When you work in a movie theater—as I currently do— you get to see a lot of stuff. Some of it you want to see, like free movies. Other things. well not so much. Take for example how the popcorn is made or what exactly happens in a dark theater when customers think no one is around.
It’s this ugly side that that we will be focusing on today.
Now before you go sending the kids to bed, don’t worry. This isn’t going to have anything to do with the very creepy and incredibly filthy things people do in movie theaters.
No, I try and keep things PG-13 here.
What I really want to focus on is the garbage that people are putting INTO theaters these days.
Don’t you worry Michael Bay, you’re off the hook this time as my target today is none other then rocker-turned director- turned desecrator: Robert Zombie.
The other day while toiling away in the projection booth, were I spend entirely too many of my hours, I happened upon the trailer for Zombie’s latest film, “Halloween II.”
Now, the sequel to a remake thing has always confused me. Especially when the original film had a sequel of its own. Do you remake THAT sequel? One of the countless others? Or, as usually is the case, do you simply blaze your own, albeit slightly unoriginal trail?
Judging by the trailer for “H2,” that last one is the route Zombie seems to have taken.
The original “Halloween 2” took place almost entirely in a clinic immediately following the events from part 1 as Michael Myers continues his quest to put an end to innocent little Laurie Strode once and for all.
Only now he had a motive. That’s right, in “Halloween 2” it was revealed that— spoiler alert to all of my readers out there in 1981— Laurie was actually Michael’s younger sister, he having already killed the older one. Suddenly his mindless massacre from the first film had a. mind? Mind-plus? I dunno, I’m confused.
Back to my point, this sequel is the “Empire Strikes Back” of the horror genre. This changed EVERYTHING. To horror fans, it doesn’t get much bigger then that.
John Carpenter, the man behind the original “Halloween” and writer of part 2 didn’t see it that way.
To him it was a forced, last-ditch effort to squeeze every solitary drop of story out of a sequel he had no interest in making. That’s why “Halloween III,” the last one that he had any creative involvement with, was made sans Michael Myers.
Zombie established these family ties in his first film, which was basically a god-awful mess if you ask me.
Never mind that Zombie casts the same people in everything he does just because he can. Never mind that he remade a movie that didn’t need to be remade to begin with.
No, where Zombie’s film flew off the rails was early on in the creative process when he decided to “humanize” Myers by giving him a back story. Zombie felt we needed to know WHY Myers turned out to be a killer.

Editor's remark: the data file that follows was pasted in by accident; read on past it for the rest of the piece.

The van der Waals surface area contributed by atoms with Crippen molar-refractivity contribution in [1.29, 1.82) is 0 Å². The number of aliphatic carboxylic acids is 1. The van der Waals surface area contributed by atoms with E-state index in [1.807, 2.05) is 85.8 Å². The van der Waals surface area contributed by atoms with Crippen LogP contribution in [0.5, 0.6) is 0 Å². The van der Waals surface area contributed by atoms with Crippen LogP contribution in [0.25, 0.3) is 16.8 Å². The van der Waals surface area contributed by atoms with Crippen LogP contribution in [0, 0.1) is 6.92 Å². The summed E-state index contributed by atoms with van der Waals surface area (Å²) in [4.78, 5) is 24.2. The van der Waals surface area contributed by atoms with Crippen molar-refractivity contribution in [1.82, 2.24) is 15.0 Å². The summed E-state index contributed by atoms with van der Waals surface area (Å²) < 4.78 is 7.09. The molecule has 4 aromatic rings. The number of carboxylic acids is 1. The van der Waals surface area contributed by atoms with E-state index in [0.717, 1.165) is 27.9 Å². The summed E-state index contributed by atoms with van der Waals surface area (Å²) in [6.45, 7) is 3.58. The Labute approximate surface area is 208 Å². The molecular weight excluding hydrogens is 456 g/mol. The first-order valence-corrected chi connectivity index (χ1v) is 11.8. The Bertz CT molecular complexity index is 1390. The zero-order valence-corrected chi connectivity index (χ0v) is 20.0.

By giving him a cookie-cutter, standard serial killer background— abusive, barely there father, sexually promiscuous mother, an overall sub par home life— Zombie lost sight of the scariest part of the original film: the fact that Myers HAD no motivation.
He was a normal kid, in a normal home, in a normal town, who— for some reason— snapped.
In Carpenter’s hands, Michael Myers could have been your next door neighbor, but that’s not true of Zombie’s creation.
Unless your next door neighbor happens to be an 8 foot tall hulking Swede, who can flip a car with his bare hands and hates being called “(expletive deleted) pants.”
In Zombie’s film, Michael Myers was a stereotype. A serial killer who fit easily into a profile and could be studied.
In Carpenter’s original, Myers was an enigma, exactly the reason that his psychiatrist Dr. Loomis became obsessed with him.
No one understood him.
And now here comes Zombie’s sequel, promising to reveal the truth behind Michael Myers’ evil once and for all. As if the original remake didn’t already do enough of that.
Zombie missed the point of the original “Halloween” about as completely as anybody could miss anything.
By resurrecting the human monster that he appeared to have thoroughly killed at the end of his first film, now Zombie seems to have missed his own point as well.
Hopefully, horror film makers will one day return to the mantra of “less is more.” Alfred Hitchcock understood this, as did Carpenter.
In recent years, films like “The Blair Witch Project” have embraced this idea. Even M. Night Shyamalan understands it, though he can’t write a story around it anymore. Still, he gets it.
I’ll borrow a line from “Batman Begins” to better explain myself. At one point Tom Wilkinson’s character says to a young Bruce Wayne: “This is a world you’ll never understand, kid. And you always fear what you don’t understand.”
Now could you tell that to the horror genre?